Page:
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Building your business as if your life depends on it

By John Hagerty

When I met some women in India who’d received loans from Opportunity International Australia to build businesses, what struck me most, was that these women were building their businesses as if their lives depended on it. And of course, their lives and the lives of their families did depend on the income they earned from the businesses for life’s basic necessities – food, clean water, safe shelter and medicine. And it’s why they’re so successful.

One thing the women I met in India did extremely well, was identifying a need and taking a product to market that met that need. This is consistent with some great advice from my Dad: “If you want to be a successful entrepreneur, you have to identify a need in the marketplace that isn’t being filled by anyone else, and you come up with a way of filling that need in a way that’s superior to any other way that exists.” If you live in a slum in India your idea might be as simple as starting a small food stall within the slum so that the residents don’t have to travel to purchase food. The entrepreneur is taking a risk and hoping to sell the products at a mark-up to make a profit and she aims to deliver it better than any other potential competitor. In Australia, where purchasing any product your heart desires is just a mouse-click away, you have to be a bit more innovative to solve a problem or meet a market need.

I was fascinated that in one little rural village in India the entrepreneurs had established a complete value chain through their businesses. One woman had a business recycling wire. She took a variety of things made from wire and spun the wire into a yarn that she sold to another entrepreneur in the village who in turn, made wire nets using a big weaving machine. The wire nets had several commercial applications and were purchased by other entrepreneurs in the village. The women were sparking off each other and setting up successful businesses as a result of their innovative spirits!

Something else that stood out to me in India is the way Opportunity’s loan groups provide a support base that goes way beyond the practical aspect of loan repayment. These groups meet every week so the women can pay back a portion of their loan to a loan officer, but they also act as a powerful mechanism for providing emotional support. The women act as sounding boards for one another and they share ideas for getting through the ups and downs of running a business. The need for entrepreneurs to support each other is universal given the challenges of getting a start-up off the ground. All entrepreneurs face similar challenges. They have a similar mindset and speak a common language. So, taking the time out to reflect with people who are going to understand your circumstances is very valuable. It provides moral and social support at what can be a very difficult time. This is why I believe Opportunity’s loan groups are integral to the support of the entrepreneurs I met in India.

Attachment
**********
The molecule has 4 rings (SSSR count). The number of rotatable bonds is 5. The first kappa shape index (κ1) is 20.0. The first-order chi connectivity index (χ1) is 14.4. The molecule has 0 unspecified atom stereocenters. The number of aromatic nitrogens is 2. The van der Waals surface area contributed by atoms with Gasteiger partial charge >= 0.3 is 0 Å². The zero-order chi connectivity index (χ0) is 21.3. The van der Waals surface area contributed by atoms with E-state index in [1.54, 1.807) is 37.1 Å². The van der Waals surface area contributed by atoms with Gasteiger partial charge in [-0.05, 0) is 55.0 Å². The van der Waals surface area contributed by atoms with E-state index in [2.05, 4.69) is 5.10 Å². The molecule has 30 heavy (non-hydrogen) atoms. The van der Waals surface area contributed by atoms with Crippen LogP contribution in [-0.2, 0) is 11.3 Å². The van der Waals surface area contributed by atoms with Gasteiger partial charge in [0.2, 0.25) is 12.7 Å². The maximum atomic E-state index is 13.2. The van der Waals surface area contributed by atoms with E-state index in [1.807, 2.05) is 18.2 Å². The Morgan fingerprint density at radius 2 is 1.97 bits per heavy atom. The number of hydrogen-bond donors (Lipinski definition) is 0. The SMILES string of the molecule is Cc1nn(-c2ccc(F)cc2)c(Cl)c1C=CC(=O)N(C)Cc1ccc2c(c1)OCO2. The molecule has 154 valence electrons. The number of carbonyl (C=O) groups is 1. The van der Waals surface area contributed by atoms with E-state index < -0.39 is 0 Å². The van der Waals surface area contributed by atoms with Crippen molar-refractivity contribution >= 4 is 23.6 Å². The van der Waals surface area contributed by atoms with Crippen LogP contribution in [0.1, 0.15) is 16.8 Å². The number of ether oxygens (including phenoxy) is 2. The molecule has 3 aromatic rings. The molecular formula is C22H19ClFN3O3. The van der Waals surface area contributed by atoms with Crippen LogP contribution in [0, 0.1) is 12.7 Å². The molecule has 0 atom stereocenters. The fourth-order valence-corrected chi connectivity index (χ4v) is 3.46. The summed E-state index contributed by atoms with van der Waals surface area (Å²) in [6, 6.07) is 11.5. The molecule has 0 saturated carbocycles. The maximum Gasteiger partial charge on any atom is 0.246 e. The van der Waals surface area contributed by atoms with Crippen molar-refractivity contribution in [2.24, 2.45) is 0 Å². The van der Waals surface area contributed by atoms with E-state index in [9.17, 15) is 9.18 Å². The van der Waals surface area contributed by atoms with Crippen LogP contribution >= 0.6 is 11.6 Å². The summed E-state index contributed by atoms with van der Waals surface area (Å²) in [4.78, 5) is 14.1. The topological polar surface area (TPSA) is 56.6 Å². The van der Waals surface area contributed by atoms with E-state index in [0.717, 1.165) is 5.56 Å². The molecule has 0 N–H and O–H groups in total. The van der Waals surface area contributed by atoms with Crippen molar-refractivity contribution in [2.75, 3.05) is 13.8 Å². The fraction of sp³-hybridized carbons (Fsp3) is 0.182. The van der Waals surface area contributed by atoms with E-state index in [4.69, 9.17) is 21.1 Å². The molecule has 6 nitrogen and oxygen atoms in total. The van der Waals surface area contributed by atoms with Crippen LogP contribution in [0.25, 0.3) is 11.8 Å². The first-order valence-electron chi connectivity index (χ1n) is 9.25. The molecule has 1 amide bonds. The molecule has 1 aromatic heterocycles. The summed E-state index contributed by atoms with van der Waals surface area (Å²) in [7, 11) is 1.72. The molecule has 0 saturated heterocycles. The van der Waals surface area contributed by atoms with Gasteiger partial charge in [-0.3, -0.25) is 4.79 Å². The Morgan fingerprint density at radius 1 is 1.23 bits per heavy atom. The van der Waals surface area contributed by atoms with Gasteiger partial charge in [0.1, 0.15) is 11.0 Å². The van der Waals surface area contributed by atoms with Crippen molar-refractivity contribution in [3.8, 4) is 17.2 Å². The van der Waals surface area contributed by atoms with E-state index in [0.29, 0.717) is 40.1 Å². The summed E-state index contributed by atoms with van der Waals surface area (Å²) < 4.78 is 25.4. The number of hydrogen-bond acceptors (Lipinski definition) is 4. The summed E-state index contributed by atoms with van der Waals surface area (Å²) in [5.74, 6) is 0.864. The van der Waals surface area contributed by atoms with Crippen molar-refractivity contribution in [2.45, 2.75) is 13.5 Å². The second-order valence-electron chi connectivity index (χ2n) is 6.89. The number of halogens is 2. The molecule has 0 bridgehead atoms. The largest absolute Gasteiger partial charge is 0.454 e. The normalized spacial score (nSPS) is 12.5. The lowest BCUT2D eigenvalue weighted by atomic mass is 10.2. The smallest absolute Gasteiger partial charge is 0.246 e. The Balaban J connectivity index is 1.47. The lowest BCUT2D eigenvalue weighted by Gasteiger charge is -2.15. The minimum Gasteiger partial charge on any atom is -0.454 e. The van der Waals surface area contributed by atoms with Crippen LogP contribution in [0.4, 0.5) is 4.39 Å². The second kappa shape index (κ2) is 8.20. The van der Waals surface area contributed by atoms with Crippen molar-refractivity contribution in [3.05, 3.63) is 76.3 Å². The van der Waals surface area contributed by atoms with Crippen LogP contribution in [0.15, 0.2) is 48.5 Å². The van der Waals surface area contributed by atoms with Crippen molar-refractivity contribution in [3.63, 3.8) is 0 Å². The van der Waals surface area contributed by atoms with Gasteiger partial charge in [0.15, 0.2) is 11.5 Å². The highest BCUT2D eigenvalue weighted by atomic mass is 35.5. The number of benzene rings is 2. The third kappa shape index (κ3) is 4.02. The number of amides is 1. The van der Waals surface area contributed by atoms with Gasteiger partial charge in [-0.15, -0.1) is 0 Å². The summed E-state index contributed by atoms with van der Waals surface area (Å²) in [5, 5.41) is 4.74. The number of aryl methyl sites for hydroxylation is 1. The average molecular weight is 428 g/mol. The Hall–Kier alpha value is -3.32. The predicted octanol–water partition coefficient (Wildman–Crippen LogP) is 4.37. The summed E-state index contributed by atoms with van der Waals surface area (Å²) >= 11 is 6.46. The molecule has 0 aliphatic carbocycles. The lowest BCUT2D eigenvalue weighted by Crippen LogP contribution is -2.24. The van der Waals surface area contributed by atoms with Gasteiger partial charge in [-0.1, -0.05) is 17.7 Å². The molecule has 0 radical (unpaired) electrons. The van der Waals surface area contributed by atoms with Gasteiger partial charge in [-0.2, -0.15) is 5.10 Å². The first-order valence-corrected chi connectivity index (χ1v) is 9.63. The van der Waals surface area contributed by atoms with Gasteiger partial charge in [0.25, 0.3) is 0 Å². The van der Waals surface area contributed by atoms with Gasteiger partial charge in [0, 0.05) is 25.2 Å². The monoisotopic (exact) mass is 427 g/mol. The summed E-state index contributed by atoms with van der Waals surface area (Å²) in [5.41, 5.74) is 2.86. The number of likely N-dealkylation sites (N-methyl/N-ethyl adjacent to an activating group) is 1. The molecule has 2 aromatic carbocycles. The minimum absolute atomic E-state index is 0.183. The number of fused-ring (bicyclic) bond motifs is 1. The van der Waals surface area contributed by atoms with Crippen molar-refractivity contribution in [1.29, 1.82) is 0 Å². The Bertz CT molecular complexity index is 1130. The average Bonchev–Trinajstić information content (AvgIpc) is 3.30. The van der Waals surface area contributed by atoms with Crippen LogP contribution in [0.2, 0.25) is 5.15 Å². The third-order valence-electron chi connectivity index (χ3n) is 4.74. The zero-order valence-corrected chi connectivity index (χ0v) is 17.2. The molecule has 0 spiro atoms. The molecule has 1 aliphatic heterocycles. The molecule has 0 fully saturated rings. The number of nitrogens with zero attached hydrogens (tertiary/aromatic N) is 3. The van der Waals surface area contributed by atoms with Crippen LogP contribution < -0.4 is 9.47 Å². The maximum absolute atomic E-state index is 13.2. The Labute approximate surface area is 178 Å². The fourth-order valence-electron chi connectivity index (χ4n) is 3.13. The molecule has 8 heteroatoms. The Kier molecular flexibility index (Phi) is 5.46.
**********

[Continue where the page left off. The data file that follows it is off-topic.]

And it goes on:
Entrepreneurs in developing countries are incredibly inspiring. When you look at the circumstances in which they live you realise just what a tough gig they have. The ones I have met are incredibly hard working and dedicated to the betterment of their children. They are also accepting of their own fate - that their own life isn’t going to change much for them personally, but they have the capacity to make a better life for their children. They are totally committed to making that happen. They are predominantly focused on generational change and they are ok with that, rather than focusing on themselves. It’s incredibly generous and selfless.

They are unlikely to quit – they don’t have the option of quitting but they accept that too. When I was in India, I heard a lot of gratitude and commitment and a lot of enthusiasm. I also saw a lot of community building that I thought was fantastic. It’s when you see how hard these women work and their incredibly positive attitude, despite difficult circumstances, that you know that backing entrepreneurs to address social issues is the way to go. Providing access to capital to women who use that capital to build businesses is the way for women to break the cycle of poverty themselves.

If you’re an entrepreneur making your living out of building a business, you can relate to the power of Opportunity’s microfinance model. Its immense power and sustainability. And the way microfinance leverages your donation – it’s multiplied many times before making its way into the field and then it’s paid back again and again and again. This allows it to be lent to other entrepreneurs to kick-start businesses or continue building existing start-ups.

When I decided to support a charity, I was looking for one that made business sense to me and I wanted a personal tie to it. That’s why I support a Community Impact Fund in the Philippines through Opportunity, as I can relate to the entrepreneurs and the journey they are on. I identify with the loan recipients and feel a kindred spirit with them. I can visit them, learn from them and see how their businesses are going. The families I support in the Philippines are running their businesses as if their lives depend on it because they have no other choice but to relentlessly persevere in the face of great hardship. I feel privileged to have the opportunity to help them on their journey out of poverty.

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